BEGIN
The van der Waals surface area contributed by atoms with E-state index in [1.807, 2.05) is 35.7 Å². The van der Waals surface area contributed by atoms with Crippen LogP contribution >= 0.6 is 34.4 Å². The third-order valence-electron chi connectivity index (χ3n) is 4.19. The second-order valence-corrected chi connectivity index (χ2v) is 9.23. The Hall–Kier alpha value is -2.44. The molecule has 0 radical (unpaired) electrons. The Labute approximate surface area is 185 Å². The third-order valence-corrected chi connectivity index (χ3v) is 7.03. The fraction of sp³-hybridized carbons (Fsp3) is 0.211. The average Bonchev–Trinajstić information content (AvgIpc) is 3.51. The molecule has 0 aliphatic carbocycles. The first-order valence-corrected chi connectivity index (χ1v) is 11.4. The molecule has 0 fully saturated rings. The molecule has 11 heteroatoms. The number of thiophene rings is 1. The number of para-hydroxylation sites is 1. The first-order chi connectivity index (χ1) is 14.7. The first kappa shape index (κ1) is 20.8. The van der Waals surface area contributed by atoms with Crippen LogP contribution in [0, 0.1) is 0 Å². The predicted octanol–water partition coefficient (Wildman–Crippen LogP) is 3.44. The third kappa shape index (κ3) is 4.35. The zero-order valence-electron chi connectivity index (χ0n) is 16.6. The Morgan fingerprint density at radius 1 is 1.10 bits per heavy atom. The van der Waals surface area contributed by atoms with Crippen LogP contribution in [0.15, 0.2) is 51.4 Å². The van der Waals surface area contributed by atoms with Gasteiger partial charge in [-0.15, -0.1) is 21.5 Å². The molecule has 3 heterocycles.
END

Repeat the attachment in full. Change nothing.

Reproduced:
The van der Waals surface area contributed by atoms with E-state index in [1.807, 2.05) is 35.7 Å². The van der Waals surface area contributed by atoms with Crippen LogP contribution >= 0.6 is 34.4 Å². The third-order valence-electron chi connectivity index (χ3n) is 4.19. The second-order valence-corrected chi connectivity index (χ2v) is 9.23. The Hall–Kier alpha value is -2.44. The molecule has 0 radical (unpaired) electrons. The Labute approximate surface area is 185 Å². The third-order valence-corrected chi connectivity index (χ3v) is 7.03. The fraction of sp³-hybridized carbons (Fsp3) is 0.211. The average Bonchev–Trinajstić information content (AvgIpc) is 3.51. The molecule has 0 aliphatic carbocycles. The first-order valence-corrected chi connectivity index (χ1v) is 11.4. The molecule has 0 fully saturated rings. The molecule has 11 heteroatoms. The number of thiophene rings is 1. The number of para-hydroxylation sites is 1. The first-order chi connectivity index (χ1) is 14.7. The first kappa shape index (κ1) is 20.8. The van der Waals surface area contributed by atoms with Crippen LogP contribution in [0, 0.1) is 0 Å². The predicted octanol–water partition coefficient (Wildman–Crippen LogP) is 3.44. The third kappa shape index (κ3) is 4.35. The zero-order valence-electron chi connectivity index (χ0n) is 16.6. The Morgan fingerprint density at radius 1 is 1.10 bits per heavy atom. The van der Waals surface area contributed by atoms with Crippen LogP contribution in [0.15, 0.2) is 51.4 Å². The van der Waals surface area contributed by atoms with Gasteiger partial charge in [-0.15, -0.1) is 21.5 Å². The molecule has 3 heterocycles.